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The Senate's new healthcare bill is 142 pages long (opens in new tab) and outlines Republicans' plan to replace the Affordable Care Act (known, colloquially, as Obamacare). As Quartz (opens in new tab) reports, however, there are some noteworthy omissions from the bill—like the word "women," which literally isn't used once.
The bill was drafted by 13 senators—all of whom were white, male, and Republican (opens in new tab).
"We have no interest in playing the games of identity politics, that's not what this is about; it's about getting a job done," a GOP aide said (opens in new tab) in response to criticism about the makeup of the group. "We'll work with any member of any background who wants to pass a health reform bill that will reduce premiums and take away the burdens that Obamacare inflicted...To reduce this to gender, race or geography misses the more important point of the diverse segments of the conference the group represents on policy—from members who support Medicaid expansion, to those opposed to it, to those who have called for long term full repeal."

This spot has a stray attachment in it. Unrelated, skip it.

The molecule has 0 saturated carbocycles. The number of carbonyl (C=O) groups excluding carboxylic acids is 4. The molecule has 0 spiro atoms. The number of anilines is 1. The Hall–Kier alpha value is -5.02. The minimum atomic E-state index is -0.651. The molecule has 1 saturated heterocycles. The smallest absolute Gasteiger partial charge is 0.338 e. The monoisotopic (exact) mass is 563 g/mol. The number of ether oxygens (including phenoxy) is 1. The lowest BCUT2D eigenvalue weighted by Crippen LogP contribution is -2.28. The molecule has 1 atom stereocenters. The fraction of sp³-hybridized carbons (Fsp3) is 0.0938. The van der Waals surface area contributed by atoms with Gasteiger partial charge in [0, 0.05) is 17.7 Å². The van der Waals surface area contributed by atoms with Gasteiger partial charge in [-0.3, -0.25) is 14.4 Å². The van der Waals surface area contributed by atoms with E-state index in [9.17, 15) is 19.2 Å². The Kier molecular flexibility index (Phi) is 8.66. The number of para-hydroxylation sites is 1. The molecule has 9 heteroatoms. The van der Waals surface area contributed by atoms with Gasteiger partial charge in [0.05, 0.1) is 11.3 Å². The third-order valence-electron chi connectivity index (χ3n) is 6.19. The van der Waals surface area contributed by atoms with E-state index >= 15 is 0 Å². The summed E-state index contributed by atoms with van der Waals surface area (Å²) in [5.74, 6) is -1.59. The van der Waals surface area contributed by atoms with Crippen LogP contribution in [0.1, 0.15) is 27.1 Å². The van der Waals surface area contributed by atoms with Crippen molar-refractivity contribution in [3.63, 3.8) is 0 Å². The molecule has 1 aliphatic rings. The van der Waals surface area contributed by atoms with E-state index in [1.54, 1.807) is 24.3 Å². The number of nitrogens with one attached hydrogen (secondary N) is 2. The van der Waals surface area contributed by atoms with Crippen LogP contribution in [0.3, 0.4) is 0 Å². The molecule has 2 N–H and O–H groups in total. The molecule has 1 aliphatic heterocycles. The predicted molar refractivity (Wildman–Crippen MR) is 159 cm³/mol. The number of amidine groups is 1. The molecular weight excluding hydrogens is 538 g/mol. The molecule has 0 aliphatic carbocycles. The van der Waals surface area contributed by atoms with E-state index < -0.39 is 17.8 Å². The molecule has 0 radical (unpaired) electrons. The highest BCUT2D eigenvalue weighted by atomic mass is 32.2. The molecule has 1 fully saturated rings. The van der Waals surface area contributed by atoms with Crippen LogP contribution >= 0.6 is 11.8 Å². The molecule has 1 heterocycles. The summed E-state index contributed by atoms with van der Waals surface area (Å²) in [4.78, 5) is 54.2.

While the word "woman" does appear a handful of times (three, to be exact) in the bill, it's only in relation to abortion and state's abilities to require Medicaid recipients to be working in order to receive "medical assistance" from the government (pregnant women and women who have given birth in the last 60 days would be exempt from such work requirements).
Furthermore, as Quartz notes, the word "mother" appears in the bill only twice, with both mentions relating to abortion.
On page 8, the bill explicitly disqualifies any plan that provides abortions (except in limited, pre-approved circumstances) from coverage under the act:
Then, on page 9, "mother" gets another mention in a passage reiterating the definition of "qualified health plans" under the bill as not including those that cover most abortions:
The word "abortion," on the other hand, actually appears more than the words "woman," "women," and "mother" combined—11 times in total.
Senate Majority Leader Mitch McConnell is reportedly pressing for a vote on the bill as early as next week, according to CNN (opens in new tab).
Kayleigh Roberts is a freelance writer and editor with more than 10 years of professional experience. Her byline has appeared in Marie Claire, Cosmopolitan, ELLE, Harper’s Bazaar, The Atlantic, Allure, Entertainment Weekly, MTV, Bustle, Refinery29, Girls’ Life Magazine, Just Jared, and Tiger Beat, among other publications. She's a graduate of the Medill School of Journalism at Northwestern University.
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